during the 1970s and went on to make important contributions to French cinema, including Yannick Bellon (b. 1924), Diane Kurys (b. 1949), and Coline Serreau (b. 1947). The influx of women filmmakers such as Christine Pascal (1953–1996) and Brigitte Roüan (b.1946) who emerged through festivals and as graduates of French film schools, continued to grow over the next two decades. Significant women directors who appeared in the 1980s and 1990s include Josiane Balasko (b. 1950), Claire Denis (b. 1948), and Catherine Breillat (b. 1950).

During these years Hollywood film gained new ground, further diminishing an audience already depleted by television. Nevertheless, French cinema remained a force in French culture. Popular comedies such as Les Aventures de Rabbi Jacob ( The Adventures of Rabbi Jacob , 1973), starring Louis de Funès, continued to have strong box-office appeal. But by the late 1980s, Hollywood films systematically outperformed French films at the French box office. The growing prominence of the Césars, the French "Oscar" (first awarded in 1976 and initially dismissed by the international film industry), testified to the continuing importance of film within French culture, despite diminishing box-office returns. By the 1990s, half of the French population would watch la nuit des Césars (the night of the Cesars) on television.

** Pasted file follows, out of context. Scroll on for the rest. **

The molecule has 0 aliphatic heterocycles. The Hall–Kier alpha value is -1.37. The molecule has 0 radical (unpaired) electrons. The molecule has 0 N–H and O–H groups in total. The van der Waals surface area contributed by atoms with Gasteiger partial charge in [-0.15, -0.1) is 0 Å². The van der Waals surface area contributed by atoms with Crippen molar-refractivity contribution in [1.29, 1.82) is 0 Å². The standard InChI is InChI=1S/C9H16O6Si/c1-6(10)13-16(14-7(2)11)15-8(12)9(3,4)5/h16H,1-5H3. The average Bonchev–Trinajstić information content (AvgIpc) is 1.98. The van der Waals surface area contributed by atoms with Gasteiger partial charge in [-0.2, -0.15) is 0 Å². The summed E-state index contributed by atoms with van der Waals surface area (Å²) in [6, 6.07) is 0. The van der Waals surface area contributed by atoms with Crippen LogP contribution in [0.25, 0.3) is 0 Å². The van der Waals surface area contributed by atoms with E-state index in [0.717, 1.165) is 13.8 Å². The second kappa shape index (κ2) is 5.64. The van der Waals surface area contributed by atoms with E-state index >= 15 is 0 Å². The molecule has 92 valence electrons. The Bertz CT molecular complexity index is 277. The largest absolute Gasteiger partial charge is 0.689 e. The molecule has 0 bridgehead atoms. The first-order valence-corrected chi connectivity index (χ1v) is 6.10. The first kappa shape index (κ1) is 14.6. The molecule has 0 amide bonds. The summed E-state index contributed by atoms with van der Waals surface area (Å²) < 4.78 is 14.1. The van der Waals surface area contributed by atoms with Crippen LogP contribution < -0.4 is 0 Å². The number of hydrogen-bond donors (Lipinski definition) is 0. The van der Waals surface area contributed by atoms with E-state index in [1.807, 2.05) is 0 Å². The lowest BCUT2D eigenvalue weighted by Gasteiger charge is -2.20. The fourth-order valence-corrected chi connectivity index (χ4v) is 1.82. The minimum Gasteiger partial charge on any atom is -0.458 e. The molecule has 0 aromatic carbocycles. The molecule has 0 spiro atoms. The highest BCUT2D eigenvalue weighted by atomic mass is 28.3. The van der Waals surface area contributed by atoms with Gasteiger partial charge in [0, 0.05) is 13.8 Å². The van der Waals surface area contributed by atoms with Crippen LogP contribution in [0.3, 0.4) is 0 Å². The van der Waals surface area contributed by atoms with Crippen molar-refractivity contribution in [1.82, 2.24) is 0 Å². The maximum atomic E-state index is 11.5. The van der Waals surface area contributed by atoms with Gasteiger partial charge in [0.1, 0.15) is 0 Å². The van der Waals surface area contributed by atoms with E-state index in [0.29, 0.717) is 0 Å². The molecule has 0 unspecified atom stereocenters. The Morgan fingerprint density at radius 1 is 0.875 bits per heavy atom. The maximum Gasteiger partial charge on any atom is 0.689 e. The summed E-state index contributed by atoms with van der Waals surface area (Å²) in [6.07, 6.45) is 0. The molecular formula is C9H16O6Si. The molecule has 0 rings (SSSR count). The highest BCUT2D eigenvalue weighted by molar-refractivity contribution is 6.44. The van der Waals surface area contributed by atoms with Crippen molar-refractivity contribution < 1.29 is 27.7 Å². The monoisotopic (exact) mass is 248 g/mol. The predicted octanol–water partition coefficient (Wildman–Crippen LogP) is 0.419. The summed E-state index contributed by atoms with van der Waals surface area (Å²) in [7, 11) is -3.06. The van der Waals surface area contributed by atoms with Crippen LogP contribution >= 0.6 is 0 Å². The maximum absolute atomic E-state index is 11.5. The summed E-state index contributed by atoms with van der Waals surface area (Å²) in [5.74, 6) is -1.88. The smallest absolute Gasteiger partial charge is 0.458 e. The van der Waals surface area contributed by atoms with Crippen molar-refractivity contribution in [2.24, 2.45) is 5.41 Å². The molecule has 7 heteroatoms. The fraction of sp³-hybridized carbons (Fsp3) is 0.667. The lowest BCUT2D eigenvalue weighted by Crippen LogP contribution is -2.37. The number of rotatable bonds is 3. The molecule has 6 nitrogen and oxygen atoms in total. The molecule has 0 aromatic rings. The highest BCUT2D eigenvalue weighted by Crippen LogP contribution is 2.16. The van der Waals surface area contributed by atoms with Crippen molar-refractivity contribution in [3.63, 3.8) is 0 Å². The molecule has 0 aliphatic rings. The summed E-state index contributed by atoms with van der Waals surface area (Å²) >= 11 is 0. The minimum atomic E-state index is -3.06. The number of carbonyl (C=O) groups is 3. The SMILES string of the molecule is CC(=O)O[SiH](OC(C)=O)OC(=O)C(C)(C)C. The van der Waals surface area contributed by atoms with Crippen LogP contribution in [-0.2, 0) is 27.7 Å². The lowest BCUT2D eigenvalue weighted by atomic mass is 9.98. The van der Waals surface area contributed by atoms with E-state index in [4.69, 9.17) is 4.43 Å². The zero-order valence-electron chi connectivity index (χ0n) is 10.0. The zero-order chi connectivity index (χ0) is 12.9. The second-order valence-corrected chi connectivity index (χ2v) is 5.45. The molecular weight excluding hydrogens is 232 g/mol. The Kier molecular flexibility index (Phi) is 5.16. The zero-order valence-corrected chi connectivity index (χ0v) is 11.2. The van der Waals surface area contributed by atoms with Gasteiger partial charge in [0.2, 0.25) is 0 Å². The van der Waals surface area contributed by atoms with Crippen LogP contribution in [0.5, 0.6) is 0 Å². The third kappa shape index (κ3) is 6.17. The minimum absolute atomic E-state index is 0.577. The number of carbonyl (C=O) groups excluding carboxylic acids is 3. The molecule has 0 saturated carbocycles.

The government's sustained support for the film industry in France reflected this centrality. Under the socialist government (1981–1995), support was stronger than ever before, ensuring the survival of the industry during a period in which the European cinema as a whole suffered a serious decline. Initiatives inaugurated by Minister of Culture Jack Lang (b. 1939), including the creation of eight maisons de la culture (regional cinema centers), encouraged regional filmmakers. However, on the whole, Paris remained at the heart of French feature-length production through the 1970s and 1980s. A significant diversification of perspective resulted from the number of foreign directors who exploited the favorable conditions offered to the film industry by the French government. Directors such as Joseph Losey, Ettore Scola, Otar Iosseliani, Hugo Santiago, Edgardo Cozarinsky, Raoul Ruiz, Andrzej Zulawski, Andrzej Wajda, Krzysztof Kiéslowski, and Emir Kusturica all made films in France, financed, at least partially, by French money.